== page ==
And then like that, he was done. The darkling had been found and killed, its heart recovered and eaten. That didn’t make him a glimwarden, and he didn’t even feel all that different, but he had accomplished something real and meaningful, for what felt like the first time in his life. An idiot grin spread onto his face. He carefully checked the wound on his leg, but thankfully it was largely superficial, even if it did sting. The bleeding had mostly stopped. He’d be able to hide it from his father easily enough. He would practice more before his next outing, both to get a better feel for the sword and to replay the fight in his head. He would wear gloves next time, gloves with grip to them, or talc to keep his hands dry. With some real world experience, becoming a glimwarden would be easy. He felt a bubbly euphoria that he’d never felt at any of his apprenticeships, one he doubted would ever be replaced.
The giddy feeling lasted until he was within sight of Light’s Hollow. He heard the sound of a tree falling down behind him, and he turned to see what had caused it. He was met with the sight of a darkling that stood fifteen feet tall. It was striding towards him on thick legs, using its spindly front arms to maneuver the bulk of its mass rather than to propel itself. Its eyes were as big as plates, taking up most of its head, black but highly reflective. It had Sander in its sights.
Sander ran and tried to ignore the renewed pain in his leg. The sword seemed to guide him on as he made for the white markers. He risked a look behind him to confirm what the sounds of destruction behind him were telling him, then snuck a second glance, then a third. Each time, the darkling was closer. Its legs were too long and too powerful. Yet Sander entertained the notion of a fight for only a few frantic seconds before discarding it entirely and focusing on where he was putting his feet.
He was moving through the fruit bushes now, within a stone’s throw of the nearest marker, but the darkling still followed, now only a few steps behind him. It was close enough to the lantern that it was being torn apart at the seams, but it was big enough that it could simply shrug off the damage, at least in the short term. Sander couldn’t help but look at it again and again, taking his eyes off the ground in front of him. It was changing shape in response to the force of the lantern tearing at its binding energy, first abandoning its forelimbs and then collapsing in on itself, until it was little more than a swollen black mass with a loose mouth and thick legs.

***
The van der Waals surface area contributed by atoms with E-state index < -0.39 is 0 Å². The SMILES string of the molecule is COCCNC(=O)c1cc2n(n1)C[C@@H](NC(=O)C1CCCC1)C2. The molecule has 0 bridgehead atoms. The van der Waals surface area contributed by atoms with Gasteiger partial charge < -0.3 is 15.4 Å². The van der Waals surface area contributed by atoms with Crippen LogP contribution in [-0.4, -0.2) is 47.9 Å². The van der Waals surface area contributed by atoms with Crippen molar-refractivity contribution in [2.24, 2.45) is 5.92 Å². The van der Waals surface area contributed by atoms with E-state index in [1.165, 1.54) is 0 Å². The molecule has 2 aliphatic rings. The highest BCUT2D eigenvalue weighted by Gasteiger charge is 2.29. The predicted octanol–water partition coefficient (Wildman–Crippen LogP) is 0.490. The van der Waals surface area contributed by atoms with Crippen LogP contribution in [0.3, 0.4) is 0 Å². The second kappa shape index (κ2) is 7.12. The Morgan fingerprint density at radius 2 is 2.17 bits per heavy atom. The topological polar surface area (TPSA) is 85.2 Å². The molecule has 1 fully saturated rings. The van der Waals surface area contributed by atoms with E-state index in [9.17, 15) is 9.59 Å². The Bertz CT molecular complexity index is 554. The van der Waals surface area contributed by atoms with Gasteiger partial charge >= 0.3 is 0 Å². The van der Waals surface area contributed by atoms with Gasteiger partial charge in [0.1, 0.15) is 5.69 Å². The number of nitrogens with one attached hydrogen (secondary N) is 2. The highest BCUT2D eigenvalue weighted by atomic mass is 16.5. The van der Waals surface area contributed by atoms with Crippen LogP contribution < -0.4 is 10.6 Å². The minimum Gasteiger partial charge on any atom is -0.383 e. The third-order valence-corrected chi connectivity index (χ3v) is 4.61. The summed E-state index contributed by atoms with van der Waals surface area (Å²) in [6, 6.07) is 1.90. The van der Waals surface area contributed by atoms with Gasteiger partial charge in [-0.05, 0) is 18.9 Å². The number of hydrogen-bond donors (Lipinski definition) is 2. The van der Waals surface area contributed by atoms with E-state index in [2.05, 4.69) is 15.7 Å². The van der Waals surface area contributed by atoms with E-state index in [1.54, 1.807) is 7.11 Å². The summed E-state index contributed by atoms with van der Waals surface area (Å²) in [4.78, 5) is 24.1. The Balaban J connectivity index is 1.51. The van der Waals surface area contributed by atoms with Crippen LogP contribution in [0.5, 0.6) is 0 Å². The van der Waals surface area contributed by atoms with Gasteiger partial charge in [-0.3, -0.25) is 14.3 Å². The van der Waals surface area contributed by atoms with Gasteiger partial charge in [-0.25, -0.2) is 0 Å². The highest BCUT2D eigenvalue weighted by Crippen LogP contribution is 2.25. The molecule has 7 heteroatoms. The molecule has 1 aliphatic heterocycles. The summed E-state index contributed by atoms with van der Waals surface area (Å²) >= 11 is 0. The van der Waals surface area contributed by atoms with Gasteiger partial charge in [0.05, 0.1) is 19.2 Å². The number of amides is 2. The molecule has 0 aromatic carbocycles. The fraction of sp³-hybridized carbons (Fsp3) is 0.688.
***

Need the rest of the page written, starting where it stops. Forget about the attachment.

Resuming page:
Sander stumbled and fell, having taken his eyes off where his feet were landing for just one second too long. His mother’s sword, always seeming to have a mind of its own, flew forward as he lost his grip on it. For his part, Sander tumbled and slammed his head into something hard. There was a brief moment of sharp pain, followed by disorientation. The darkling reared up and moved its body like a snake, extending its gaping maw towards Sander.
A thin green line shot through the darkling from somewhere beyond Sander’s vision, in the direction of town. The darkling had already been weakened by its proximity to the lantern, and the beam tore through what remained, popping the creature like a black soap bubble. Sander tried to shake off the head wound, but the only result seemed to be a tight, clenching pain.
The chief glimwarden of Light’s Hollow stared down at Sander with his twin axes clenched in his meaty fists. A frown showed through his thick red beard as he stared down at Sander.
Sander sat up and rested his back against the marker.
“Hi dad,” Sander began.
“I can explain,” said Sander.
“Explain,” replied his father.
The problem was that he couldn’t explain it. He had convinced himself about what he was doing, but he knew that these explanations wouldn’t convince his father. They’d already argued about the matter enough that any conversation they had now would almost certainly just have been a retread of the ones they’d had before, and those Sander had been better prepared for. Here and now, with his head hurting, there was nothing that Sander could say that would absolve him of his guilt or make the betrayal sting any less. He’d heard his father’s prohibitions and ignored them. There was no explanation he could offer, because they both possessed all the facts in question and both knew each other’s arguments.
His father waited a few seconds, but when no words were forthcoming, he stalked away. Sander thought perhaps that would be the end of it, or maybe the beginning of some new and tense relationship between the two of them, but his father knelt down in the grass and pulled something up. He came back with the darkling’s heart in his hand. It was the size and shape of a ripe melon and shone a dark crimson where the light caught it. Sander’s father squeezed it, forcing it to split into two spheres of equal size. He held one of these under his armpit, then repeated the process with the other, gaining two smaller spheres again.
“Eat,” said Sander’s father. He tossed the smaller sphere to Sander.